Product marketing often requires several roles to execute, primarily:

  • Product marketing directors or managers
  • Heads of marketing
  • Heads of growth
  • Content marketing managers

It’s important to note that product marketing is an extremely varied field, and may look very different from one organization to another. However, if a company is hiring for a role that focuses on product development and positioning, a product marketing specialist will usually be acquired to fulfill the tasks.

What Does A Product Marketing Specialist Do?

The role of the product marketer is relatively nascent, and because of this, it’s often misunderstood in the marketplace. Only 5% of product marketers today believe their roles are fully understood by employers, despite the amount of literature circulating on the web. Because these experts may be required to take on different tasks according to the company, it’s difficult to know what to expect.

Most product marketing specialists are employed to support the product marketing manager, although smaller organizations may not use the same titles. Product marketing specialists assist in the development of pre, go-to, and post-launch strategies that optimize product visibility in the marketplace. Product positioning and messaging are reviewed with A/B testing, KPIs, and other metrics, typically culminating in business intelligence tasks. Ultimately, these experts help marketing teams, sales teams, and product developers align their work effectively.

The most common skills for product marketing specialists as detailed in job descriptions include:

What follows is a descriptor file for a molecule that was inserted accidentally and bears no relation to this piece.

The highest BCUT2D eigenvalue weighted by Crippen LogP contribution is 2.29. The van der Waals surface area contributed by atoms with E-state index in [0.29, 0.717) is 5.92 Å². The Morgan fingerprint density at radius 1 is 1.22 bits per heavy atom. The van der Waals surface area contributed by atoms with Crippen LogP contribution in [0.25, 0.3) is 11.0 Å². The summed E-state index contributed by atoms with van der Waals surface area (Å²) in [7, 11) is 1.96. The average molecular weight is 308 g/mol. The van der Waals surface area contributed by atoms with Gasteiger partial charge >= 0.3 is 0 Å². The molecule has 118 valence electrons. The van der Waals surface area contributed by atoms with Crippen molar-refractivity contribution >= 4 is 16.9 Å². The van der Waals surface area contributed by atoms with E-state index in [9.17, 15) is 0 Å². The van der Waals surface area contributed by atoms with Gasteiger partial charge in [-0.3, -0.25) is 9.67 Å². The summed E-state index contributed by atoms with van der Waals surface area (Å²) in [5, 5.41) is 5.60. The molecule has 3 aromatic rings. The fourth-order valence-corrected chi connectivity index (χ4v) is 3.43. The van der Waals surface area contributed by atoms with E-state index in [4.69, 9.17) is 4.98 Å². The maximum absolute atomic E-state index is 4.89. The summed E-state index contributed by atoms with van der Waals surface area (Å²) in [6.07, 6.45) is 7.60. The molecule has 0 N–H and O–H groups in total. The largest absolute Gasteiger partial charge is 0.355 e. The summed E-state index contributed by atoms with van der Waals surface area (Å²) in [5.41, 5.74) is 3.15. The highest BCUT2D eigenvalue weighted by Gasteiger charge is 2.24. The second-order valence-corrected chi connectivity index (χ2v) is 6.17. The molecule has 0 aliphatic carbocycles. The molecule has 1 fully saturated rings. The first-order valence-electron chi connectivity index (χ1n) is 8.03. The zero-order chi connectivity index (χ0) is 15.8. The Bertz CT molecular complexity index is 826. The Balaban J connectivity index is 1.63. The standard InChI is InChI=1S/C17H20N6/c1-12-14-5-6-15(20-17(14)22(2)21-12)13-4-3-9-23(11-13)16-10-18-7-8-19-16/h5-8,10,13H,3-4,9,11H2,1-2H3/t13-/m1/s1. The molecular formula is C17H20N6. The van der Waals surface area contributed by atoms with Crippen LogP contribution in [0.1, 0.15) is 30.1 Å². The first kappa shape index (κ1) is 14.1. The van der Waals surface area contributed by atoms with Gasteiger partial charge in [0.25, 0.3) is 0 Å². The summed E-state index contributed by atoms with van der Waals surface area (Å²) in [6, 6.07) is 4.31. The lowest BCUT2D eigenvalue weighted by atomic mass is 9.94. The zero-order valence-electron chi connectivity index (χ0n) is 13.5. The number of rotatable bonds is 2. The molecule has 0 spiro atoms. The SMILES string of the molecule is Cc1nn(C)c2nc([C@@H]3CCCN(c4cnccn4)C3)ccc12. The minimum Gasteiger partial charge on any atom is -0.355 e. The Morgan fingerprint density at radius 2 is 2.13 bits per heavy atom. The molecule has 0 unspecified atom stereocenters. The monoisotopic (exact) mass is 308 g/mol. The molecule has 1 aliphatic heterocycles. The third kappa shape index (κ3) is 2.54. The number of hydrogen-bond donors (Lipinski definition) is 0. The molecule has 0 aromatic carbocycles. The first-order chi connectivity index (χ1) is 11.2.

• Market Research
  • Familiarity with KPIs
  • Sales Experience
  • Product and Project Management
  • History Of High Performance
  • Competitive Business Analysis

Business intelligence and data analysis are also critical skills, although they may be more or less relevant depending on the role in question.

Successful product marketing specialists will be more than rewarded for their efforts. In-house product marketing specialists have a salary range of $77,536 to $195,205, depending on their skills and experience. Freelance and part-time workers can charge up to $75 to $125 per hour. These will vary according to your country or location, but a higher salary range does remain consistent across all US territories.

Does Your Company Need A Product Marketing Specialist?

Product marketing specialists are a net positive in almost any industry or environment. Their ability to create strategies both before and after product launch makes them an invaluable asset to startups, established brands, and SaaS companies. Even software and cloud platforms need proper positioning before launch, which is why numerous tech and engineering firms are hiring product marketers in droves.